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This question already has an answer here:

In the below scenario, all 3 getXxxxx() methods simple return a property of that class with no additional processing.

Is it more efficient for me to assign them to a temporary variable like I've done with workLimit, or should I just use the getter like I did with getCurrentWork()?

    int x = 0;
    int workLimit = entity.getCurrentWorkLimit();
    JobSet jobSet;
    JobSetQueue queue = workflowProcess.getQueue();
    while (x < workLimit && (jobSet = queue.poll()) != null) {
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marked as duplicate by James Montagne, millimoose, Reimeus, Woot4Moo, rgettman May 23 '13 at 20:46

This question has been asked before and already has an answer. If those answers do not fully address your question, please ask a new question.

I doubt very much that it makes any real difference, but the best way to find out is to do a simple test (time it). – Jim W May 23 '13 at 19:37
Efficient in what aspect ? – ExpertSystem May 23 '13 at 19:37
If possible, the JVM will inline it anyway. – TC1 May 23 '13 at 19:39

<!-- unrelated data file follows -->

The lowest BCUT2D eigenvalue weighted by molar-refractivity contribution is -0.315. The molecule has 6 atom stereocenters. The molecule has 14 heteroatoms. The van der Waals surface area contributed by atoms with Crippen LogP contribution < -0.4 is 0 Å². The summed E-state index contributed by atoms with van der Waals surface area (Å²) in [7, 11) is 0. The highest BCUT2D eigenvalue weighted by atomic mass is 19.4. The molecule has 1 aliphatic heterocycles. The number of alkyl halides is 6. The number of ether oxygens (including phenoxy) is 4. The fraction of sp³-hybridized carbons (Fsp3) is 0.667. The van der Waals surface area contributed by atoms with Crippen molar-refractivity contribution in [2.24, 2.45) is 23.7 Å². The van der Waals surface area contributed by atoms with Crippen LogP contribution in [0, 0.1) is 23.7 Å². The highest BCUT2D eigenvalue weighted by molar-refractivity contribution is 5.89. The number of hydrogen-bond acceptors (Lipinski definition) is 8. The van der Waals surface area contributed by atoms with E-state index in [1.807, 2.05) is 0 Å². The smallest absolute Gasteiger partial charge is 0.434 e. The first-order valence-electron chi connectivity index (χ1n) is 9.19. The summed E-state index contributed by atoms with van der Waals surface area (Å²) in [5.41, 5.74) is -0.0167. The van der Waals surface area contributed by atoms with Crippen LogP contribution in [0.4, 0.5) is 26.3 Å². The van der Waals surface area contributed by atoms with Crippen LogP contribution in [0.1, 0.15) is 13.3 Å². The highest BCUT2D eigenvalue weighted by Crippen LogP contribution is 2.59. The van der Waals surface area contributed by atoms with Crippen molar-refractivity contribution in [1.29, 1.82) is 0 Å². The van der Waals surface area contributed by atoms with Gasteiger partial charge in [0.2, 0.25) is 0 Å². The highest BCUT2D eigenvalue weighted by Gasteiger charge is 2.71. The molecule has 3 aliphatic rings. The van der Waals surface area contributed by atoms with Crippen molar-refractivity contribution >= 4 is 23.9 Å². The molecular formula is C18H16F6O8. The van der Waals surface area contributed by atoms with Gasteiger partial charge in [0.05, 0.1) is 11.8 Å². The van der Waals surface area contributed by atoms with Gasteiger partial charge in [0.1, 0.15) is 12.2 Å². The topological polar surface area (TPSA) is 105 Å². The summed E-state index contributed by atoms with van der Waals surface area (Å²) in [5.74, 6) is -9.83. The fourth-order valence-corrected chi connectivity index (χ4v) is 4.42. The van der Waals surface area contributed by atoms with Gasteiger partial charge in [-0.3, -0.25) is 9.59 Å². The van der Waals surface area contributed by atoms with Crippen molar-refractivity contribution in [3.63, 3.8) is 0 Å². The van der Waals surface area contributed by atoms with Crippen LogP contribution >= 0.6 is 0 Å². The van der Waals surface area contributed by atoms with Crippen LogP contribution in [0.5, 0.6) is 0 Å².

This isn't where you're losing performance. Besides, getters are prime candidates for JIT inlining. If this one isn't, the difference will be equivalent to statistical noise. – millimoose May 23 '13 at 19:39
Stop micro-optimizing. Rather than trying to shave that 0.1% off of the run-time, rather focus on finding that inefficiency that's slowing your program down by 60%. – Dukeling May 23 '13 at 20:01
up vote 3 down vote accepted

The VM optimizes access to simple getters itself - but in fact you usually shouldn't care about it. Therefore, I would usually optimize code for readibility / maintainability instead of performance. Performance optimizations should be based on facts, not assumptions.

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Assuming getCurrentWork() is just returning a variable itself, then the performance will be the same. I think that having the extra variable sometimes makes the code easier to read/scan especially when you have lots of them. In thise case, I'd probably just use the getter.

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You are in essence buying one less stack operation, this is a micro-optimization and as such is almost completely useless, unless you are writing a real-time system.

At the end of the day, profile profile profile

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I would bet that, even on the realest (?) of real-time system, it still won't make a big enough difference to prefer one over the other. – Dukeling May 23 '13 at 20:04

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